Wednesday, April 05, 2006

Sex Selection: The First Genetic Enhancement Battleground

In India, a doctor and his assistant have been sentenced to two years in jail for performing abortions of female fetuses. The doctor, Anil Sabhani, used ultrasound to determine the sex of fetuses and routinely aborted female fetuses.

In India, where females are often marginalized and female children are treated as a liability, sex selection is a big issue. The clear cultural preference for men has skewed sex ratios in parts of India, sometimes dramatically. In Haryana, where Dr. Sabhani was arrested, there are 861 women for every 1,000 men.

No one disputes that sex discrimination is a problem, and that steps must to be taken to reverse the marginalization of Indian females. But is the solution to ban sex-specific abortions? If it is, as the Indian government believes, what does that mean for the future of reproductive freedom in India? Would the government ban embryo modification, as opposed to abortion, which was used to influence sex? What about height or eye color?

As we prepare for a world in which we will exert an increasing amount of control over the genetic composition of our offspring (although not as much as we are often led to believe), the debate over sex selection is a crucial one. If we stipulate that being born of a particular sex, either male or female, is not a disability, then banning sex-based selection sets a precedent that could potentially control other attempts by prospective parents to influence the traits of their offspring.

Clearly, India has a sex selection problem. And, equally clearly, sex-based abortion is different from sex-based embryo selection (prior to implantation) or sex-based embryo modification. But how India handles its current problem, and whether or not we accept their position, will go a long way toward influencing how the future debate over genetic modification is shaped.

Update: I just noticed this recent item - Britain is opening a new "designer baby" clinic. Right now the plan is to screen embryos solely for diseases. But that's right now.


Blogger Potentilla said...

I tend to share your doubts about banning sex-selection, on libertarian grounds. I don't see that if any particular couple wants a boy, why they shouldn't be allowed to choose one. However, I seem to recall that in some cases, males births are running at around 120% of female ones (too lazy to track the reference down right now). This gives the government another sort of problem, in that when the birth ratio translates to the same sort of skew in (say) 18-year-olds, there seems to me to be a definite likelihood of serious civil unrest. Or maybe a war.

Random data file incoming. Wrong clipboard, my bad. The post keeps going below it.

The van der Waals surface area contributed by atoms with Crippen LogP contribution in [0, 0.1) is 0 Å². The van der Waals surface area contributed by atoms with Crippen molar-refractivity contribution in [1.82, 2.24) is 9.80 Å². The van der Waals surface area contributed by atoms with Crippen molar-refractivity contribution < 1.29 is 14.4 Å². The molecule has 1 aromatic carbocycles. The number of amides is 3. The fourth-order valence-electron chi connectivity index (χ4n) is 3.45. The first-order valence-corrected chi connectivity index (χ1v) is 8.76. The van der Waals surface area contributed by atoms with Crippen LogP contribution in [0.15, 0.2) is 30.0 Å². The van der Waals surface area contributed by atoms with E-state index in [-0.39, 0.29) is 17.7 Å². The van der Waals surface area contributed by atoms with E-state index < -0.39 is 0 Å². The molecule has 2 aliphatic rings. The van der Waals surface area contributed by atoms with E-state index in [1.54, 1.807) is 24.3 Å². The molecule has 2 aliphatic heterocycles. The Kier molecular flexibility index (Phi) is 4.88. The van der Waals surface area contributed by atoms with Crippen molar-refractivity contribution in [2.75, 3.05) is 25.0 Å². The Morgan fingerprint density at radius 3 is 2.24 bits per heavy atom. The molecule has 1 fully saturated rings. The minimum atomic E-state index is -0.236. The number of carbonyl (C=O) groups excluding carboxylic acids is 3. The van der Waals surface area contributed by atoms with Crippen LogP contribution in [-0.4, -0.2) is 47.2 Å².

It's extremely unlikely for me to be wondering whether government today should be restricting the freedoms of people on the argument of putative future societal benefit, but in this case I have to consider it.

Thu Apr 06, 10:08:00 AM EDT  
Blogger Tim Kanwar said...

You're quite right that the skewed sex ratio is a problem. The article makes that point, and it is generally well known that in parts of India, and elsewhere in Asia, the ratio of males to females is posing unique challenges for governments and societies that are increasingly unbalanced.

Which is why important that I clarify something: I don't support the rationale behind that sort of broad-based, fundamental sex-selection. Where sex ratios are so extremely skewed it is evidence of an underlying problem - a preference for males over females because of some perceived inferiority on the part of the female sex. This, I take it, is a problem that needs to be addressed by both governments and communities.

Now, whether or not the form of that address should take the form of government interference in the reproductive decisions of private citizens is another matter. I'm inclined to believe that there are other ways, both more effective and less intrusive, for governments to address the social stigmatization of females in a way that would preserve reproductive freedoms while addressing the problems of skewed sex ratios.

I don't know enough about the cultural and social landscape in India to suggest, off the top of my head, exactly how this might be accomplished. And I recognize that this weakens my position. Nevertheless, I think other options should be explored, and criminalization considered only as a possible last resort.

Sat Apr 08, 04:45:00 PM EDT  

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